Issue 42 / 29 October 2012

IN Australian politics, the plight of asylum seekers has been a subject of fierce debate, generating a range of policy responses and rhetoric.

Amid the various twists and turns in asylum seeker policy, an ongoing concern has been the health impacts of indefinite detention. Medical practitioners, mental health experts, and human rights bodies have consistently raised concerns about the damaging mental health consequences of immigration detention.

An enduring strand in this discussion has been the need to strengthen transparency and accountability in the provision of health care to detainees. Despite the profound health risks posed by detention, there is currently no independent body to systematically monitor the provision of health and mental health services in immigration detention facilities.

Alongside the ongoing concerns raised by the AMA and others, a succession of parliamentary inquiries and reports from human rights bodies have documented systemic shortcomings in the provision of detention health services. Earlier this year, the final report from a Parliamentary inquiry into Australia’s immigration network concluded that acute mental illness is widespread among detainees, and that “mental health services are severely inadequate to deal with the quantum and severity of cases”.

Many of the shortcomings documented in this report are reminiscent of the findings of the 2005 Palmer Inquiry, which recommended that an Immigration Detention Health Review Commission be established to carry out external reviews of health and medical services provided to detainees. The inquiry recommended that it have a statutory basis, and that it be appropriately resourced and staffed “with a core of experienced people with relevant skills”.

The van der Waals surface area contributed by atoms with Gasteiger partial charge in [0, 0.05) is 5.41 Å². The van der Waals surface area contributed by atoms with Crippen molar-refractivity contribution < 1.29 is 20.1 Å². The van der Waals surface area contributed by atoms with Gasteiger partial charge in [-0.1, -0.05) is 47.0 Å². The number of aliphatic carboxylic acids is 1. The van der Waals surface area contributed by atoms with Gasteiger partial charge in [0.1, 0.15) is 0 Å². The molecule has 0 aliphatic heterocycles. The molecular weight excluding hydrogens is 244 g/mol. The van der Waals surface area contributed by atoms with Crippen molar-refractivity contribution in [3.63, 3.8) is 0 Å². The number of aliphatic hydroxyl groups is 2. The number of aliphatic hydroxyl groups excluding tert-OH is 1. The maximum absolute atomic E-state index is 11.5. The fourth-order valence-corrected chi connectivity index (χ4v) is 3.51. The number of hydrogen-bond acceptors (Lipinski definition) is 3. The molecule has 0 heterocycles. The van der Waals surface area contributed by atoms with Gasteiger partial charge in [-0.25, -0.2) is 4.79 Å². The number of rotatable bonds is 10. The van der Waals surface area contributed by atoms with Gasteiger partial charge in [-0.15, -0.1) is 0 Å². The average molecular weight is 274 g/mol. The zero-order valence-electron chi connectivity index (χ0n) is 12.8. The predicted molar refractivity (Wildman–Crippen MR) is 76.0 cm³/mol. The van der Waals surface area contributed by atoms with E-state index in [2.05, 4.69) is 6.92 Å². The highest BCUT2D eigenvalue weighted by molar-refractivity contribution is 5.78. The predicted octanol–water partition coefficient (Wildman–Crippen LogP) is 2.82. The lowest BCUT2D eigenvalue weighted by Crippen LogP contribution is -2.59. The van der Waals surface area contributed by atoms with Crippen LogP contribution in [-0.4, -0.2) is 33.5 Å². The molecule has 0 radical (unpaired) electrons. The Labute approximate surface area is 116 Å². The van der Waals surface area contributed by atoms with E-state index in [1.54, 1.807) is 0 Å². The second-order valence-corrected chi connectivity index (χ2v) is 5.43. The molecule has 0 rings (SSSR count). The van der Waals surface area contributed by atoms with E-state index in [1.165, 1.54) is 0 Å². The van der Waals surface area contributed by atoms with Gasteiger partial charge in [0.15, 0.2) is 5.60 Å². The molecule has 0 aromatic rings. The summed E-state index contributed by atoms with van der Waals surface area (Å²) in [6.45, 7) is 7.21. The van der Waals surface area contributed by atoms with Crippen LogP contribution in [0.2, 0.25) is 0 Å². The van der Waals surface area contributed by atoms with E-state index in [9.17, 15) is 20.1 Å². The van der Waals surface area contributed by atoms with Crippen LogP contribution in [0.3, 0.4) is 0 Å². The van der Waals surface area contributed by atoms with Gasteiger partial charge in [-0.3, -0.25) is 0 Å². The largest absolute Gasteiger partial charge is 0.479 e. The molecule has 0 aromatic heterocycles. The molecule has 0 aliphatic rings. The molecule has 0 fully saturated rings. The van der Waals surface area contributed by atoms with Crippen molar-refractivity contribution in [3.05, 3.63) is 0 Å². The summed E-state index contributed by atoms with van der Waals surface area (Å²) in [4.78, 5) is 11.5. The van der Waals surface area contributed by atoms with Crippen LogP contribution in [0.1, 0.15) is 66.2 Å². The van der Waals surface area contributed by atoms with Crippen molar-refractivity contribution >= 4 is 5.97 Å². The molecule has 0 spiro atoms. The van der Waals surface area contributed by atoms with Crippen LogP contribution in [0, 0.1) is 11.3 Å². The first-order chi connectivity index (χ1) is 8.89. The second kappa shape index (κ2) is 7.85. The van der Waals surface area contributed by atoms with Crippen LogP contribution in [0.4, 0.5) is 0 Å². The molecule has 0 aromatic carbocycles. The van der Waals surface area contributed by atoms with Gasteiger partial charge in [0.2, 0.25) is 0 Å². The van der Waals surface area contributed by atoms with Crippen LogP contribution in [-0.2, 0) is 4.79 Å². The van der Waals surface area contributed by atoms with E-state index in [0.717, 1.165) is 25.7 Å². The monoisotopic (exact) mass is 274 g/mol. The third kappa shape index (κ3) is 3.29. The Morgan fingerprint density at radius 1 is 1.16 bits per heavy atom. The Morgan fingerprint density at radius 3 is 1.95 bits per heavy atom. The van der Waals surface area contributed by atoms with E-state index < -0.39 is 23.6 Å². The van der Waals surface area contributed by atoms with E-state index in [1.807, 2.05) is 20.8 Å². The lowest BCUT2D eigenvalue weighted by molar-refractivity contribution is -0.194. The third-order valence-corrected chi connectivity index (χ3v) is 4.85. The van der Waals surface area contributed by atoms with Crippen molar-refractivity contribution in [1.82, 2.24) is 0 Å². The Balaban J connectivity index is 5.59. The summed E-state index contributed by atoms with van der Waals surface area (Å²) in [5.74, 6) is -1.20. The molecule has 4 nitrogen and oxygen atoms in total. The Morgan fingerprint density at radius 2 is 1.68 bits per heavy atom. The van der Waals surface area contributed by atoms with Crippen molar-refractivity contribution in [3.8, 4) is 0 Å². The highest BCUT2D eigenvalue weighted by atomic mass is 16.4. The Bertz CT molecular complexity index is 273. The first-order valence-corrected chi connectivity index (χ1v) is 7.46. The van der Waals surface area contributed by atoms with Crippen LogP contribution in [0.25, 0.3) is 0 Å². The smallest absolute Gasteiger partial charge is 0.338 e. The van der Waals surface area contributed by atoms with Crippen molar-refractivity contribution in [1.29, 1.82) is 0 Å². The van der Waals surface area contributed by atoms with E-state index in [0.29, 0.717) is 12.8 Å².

The Federal Government decided not to implement this recommendation, but instead established the Detention Health Advisory Group (DeHAG), which is now defunct but is in the process of being revived under the new title of the Immigration Health Advisory Group (IHAG). DeHAG has never been resourced or tasked to undertake the range of functions that the Palmer Inquiry deemed necessary, and has argued that its expertise and advice has been consistently underutilised and ignored.

The experience of DeHAG and the ongoing health problems within immigration detention underscores the need for independent and rigorous monitoring.

This has been given further impetus by the recent return to offshore detention on Nauru and Manus Island, where the physical conditions and remoteness pose unique service challenges and risks, particularly due to barriers in recruiting experienced onsite staff, and limited ability to refer detainees to external health services, including specialist mental health treatment.

Under the previous Pacific Solution, there was limited oversight of the conditions on Nauru and Manus Island, but the information that did emerge painted a grim picture of high rates of serious mental health issues, suicide attempts and self-harming.

The WHO has also identified Papua New Guinea as the highest risk country in the Western Pacific Region for malaria, with Manus Island, where the government proposes to send asylum seekers, having the highest numbers of probable and confirmed malaria cases in PNG.